In comparison, Afghan security ministries do not have any similar mechanisms to track, investigate, analyze or respond to civilian casualties.  As ISAF learned, establishing a civilian casualty tracking mechanism is critical to developing best practices and identifying problematic trends to be corrected through training.  In addition, a civilian casualty-tracking unit could also be a focal point for investigations into alleged abuse, and thus strengthen accountability within the ANSF.

Afghan security officials I meet with claim their forces do not and will not harm civilians because they understand local dynamics better than international forces.  This is dangerously naïve.  While Afghan forces are certainly better positioned to understand the situation around them, civilian casualties are an unfortunate—if not inevitable part of war—especially when militaries with less experience, training and equipment are waging battle.  Without processes in place and a mindset that prioritizes civilian protection, Afghan troops will likely act with less concern for civilians.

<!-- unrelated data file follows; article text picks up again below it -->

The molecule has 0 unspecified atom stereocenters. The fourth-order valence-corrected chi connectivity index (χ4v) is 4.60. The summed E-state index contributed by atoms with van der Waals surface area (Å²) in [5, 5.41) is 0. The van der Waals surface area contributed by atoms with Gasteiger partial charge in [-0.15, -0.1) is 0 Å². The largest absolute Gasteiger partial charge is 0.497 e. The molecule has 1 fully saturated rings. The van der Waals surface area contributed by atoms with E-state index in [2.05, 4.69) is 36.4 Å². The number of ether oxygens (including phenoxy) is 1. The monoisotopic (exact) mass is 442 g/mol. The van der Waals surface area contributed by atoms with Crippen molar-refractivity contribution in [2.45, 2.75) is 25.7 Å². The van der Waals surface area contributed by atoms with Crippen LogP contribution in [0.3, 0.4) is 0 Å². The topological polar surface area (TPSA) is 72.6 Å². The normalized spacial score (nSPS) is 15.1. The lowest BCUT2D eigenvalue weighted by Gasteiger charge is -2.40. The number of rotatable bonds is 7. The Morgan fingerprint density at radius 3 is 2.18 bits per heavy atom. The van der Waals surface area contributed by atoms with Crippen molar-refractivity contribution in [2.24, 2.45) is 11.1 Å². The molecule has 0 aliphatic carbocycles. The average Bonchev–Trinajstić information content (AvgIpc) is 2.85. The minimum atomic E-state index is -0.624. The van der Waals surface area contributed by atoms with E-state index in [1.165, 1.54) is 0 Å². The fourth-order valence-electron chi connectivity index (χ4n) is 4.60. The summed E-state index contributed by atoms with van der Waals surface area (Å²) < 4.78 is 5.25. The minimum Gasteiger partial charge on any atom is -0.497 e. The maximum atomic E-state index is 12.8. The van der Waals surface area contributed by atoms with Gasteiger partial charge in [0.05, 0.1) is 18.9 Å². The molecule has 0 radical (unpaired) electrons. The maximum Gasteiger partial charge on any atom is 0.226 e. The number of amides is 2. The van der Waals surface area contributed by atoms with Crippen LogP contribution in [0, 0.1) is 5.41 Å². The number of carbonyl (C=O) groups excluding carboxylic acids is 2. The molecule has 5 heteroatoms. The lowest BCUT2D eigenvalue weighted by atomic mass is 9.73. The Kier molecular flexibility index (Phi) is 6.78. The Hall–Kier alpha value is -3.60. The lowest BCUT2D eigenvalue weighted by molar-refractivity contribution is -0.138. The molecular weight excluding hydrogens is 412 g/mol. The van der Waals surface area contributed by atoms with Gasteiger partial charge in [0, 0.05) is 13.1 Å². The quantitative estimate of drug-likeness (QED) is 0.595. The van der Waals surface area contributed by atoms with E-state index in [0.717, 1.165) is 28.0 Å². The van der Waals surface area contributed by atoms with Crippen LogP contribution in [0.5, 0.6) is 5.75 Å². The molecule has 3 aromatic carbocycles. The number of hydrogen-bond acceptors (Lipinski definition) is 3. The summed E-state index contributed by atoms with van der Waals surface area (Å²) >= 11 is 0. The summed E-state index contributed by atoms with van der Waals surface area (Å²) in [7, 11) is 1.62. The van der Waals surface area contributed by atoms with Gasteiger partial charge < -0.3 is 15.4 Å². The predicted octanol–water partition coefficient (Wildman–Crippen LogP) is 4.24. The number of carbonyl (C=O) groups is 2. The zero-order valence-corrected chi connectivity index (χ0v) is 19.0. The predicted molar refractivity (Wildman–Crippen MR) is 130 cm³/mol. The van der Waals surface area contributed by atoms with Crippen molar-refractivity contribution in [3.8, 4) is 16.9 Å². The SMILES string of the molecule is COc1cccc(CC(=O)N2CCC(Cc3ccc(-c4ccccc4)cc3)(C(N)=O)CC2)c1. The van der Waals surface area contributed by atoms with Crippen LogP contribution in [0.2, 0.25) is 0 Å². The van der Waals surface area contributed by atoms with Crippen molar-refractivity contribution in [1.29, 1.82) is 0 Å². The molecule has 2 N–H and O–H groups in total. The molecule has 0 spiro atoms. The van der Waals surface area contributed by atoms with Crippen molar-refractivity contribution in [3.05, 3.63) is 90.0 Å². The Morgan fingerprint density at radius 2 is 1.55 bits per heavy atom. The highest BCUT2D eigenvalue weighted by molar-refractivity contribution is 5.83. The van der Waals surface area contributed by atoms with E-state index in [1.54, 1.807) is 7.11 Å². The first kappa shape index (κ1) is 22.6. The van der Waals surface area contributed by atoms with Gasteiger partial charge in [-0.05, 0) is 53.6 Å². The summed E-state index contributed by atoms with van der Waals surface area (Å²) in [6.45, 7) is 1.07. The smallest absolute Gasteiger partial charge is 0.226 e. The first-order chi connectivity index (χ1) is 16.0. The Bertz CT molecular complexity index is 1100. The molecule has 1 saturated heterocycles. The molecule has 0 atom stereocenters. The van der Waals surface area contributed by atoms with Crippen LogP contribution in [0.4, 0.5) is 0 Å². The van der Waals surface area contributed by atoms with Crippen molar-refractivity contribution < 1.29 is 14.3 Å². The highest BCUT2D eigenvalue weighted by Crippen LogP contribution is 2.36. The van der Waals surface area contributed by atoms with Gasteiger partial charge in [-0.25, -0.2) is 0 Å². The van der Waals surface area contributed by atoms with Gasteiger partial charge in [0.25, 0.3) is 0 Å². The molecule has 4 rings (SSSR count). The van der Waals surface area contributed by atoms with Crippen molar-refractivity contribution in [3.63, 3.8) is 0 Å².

Recently, representatives from ISAF and the Afghan government have stated their commitment to establishing an Afghan system for tracking civilian casualties.  These are heartening words that must be met with action. It will take time to implement such a system and get buy-in from commanders. And for it to work, Afghans will need to own the process. As one insider told me, “it was hard enough to get NATO forces to be proactive about preventing and responding to civilian casualties.” Getting a less experienced military behind it may prove even more difficult.